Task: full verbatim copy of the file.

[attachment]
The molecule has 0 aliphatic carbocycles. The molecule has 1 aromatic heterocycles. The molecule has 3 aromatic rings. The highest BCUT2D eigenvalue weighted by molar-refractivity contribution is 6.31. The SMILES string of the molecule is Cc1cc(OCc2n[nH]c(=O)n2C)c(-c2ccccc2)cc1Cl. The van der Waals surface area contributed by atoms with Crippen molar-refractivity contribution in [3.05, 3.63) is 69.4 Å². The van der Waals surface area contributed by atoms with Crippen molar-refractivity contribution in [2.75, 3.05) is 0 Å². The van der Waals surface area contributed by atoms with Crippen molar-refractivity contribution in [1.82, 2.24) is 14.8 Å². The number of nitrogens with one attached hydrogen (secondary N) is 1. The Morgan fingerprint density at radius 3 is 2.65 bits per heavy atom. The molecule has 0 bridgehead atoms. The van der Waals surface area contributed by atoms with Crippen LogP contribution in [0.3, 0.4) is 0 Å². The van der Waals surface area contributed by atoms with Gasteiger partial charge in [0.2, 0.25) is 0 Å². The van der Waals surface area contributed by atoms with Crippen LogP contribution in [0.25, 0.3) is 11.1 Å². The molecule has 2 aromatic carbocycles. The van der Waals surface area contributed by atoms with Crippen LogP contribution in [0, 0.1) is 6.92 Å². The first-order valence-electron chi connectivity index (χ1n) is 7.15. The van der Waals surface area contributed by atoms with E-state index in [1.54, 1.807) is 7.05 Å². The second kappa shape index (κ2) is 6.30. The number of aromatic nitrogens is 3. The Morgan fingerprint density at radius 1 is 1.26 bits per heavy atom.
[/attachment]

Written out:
The molecule has 0 aliphatic carbocycles. The molecule has 1 aromatic heterocycles. The molecule has 3 aromatic rings. The highest BCUT2D eigenvalue weighted by molar-refractivity contribution is 6.31. The SMILES string of the molecule is Cc1cc(OCc2n[nH]c(=O)n2C)c(-c2ccccc2)cc1Cl. The van der Waals surface area contributed by atoms with Crippen molar-refractivity contribution in [3.05, 3.63) is 69.4 Å². The van der Waals surface area contributed by atoms with Crippen molar-refractivity contribution in [2.75, 3.05) is 0 Å². The van der Waals surface area contributed by atoms with Crippen molar-refractivity contribution in [1.82, 2.24) is 14.8 Å². The number of nitrogens with one attached hydrogen (secondary N) is 1. The Morgan fingerprint density at radius 3 is 2.65 bits per heavy atom. The molecule has 0 bridgehead atoms. The van der Waals surface area contributed by atoms with Crippen LogP contribution in [0.3, 0.4) is 0 Å². The van der Waals surface area contributed by atoms with Gasteiger partial charge in [0.2, 0.25) is 0 Å². The van der Waals surface area contributed by atoms with Crippen LogP contribution in [0.25, 0.3) is 11.1 Å². The molecule has 2 aromatic carbocycles. The van der Waals surface area contributed by atoms with Crippen LogP contribution in [0, 0.1) is 6.92 Å². The first-order valence-electron chi connectivity index (χ1n) is 7.15. The van der Waals surface area contributed by atoms with E-state index in [1.54, 1.807) is 7.05 Å². The second kappa shape index (κ2) is 6.30. The number of aromatic nitrogens is 3. The Morgan fingerprint density at radius 1 is 1.26 bits per heavy atom.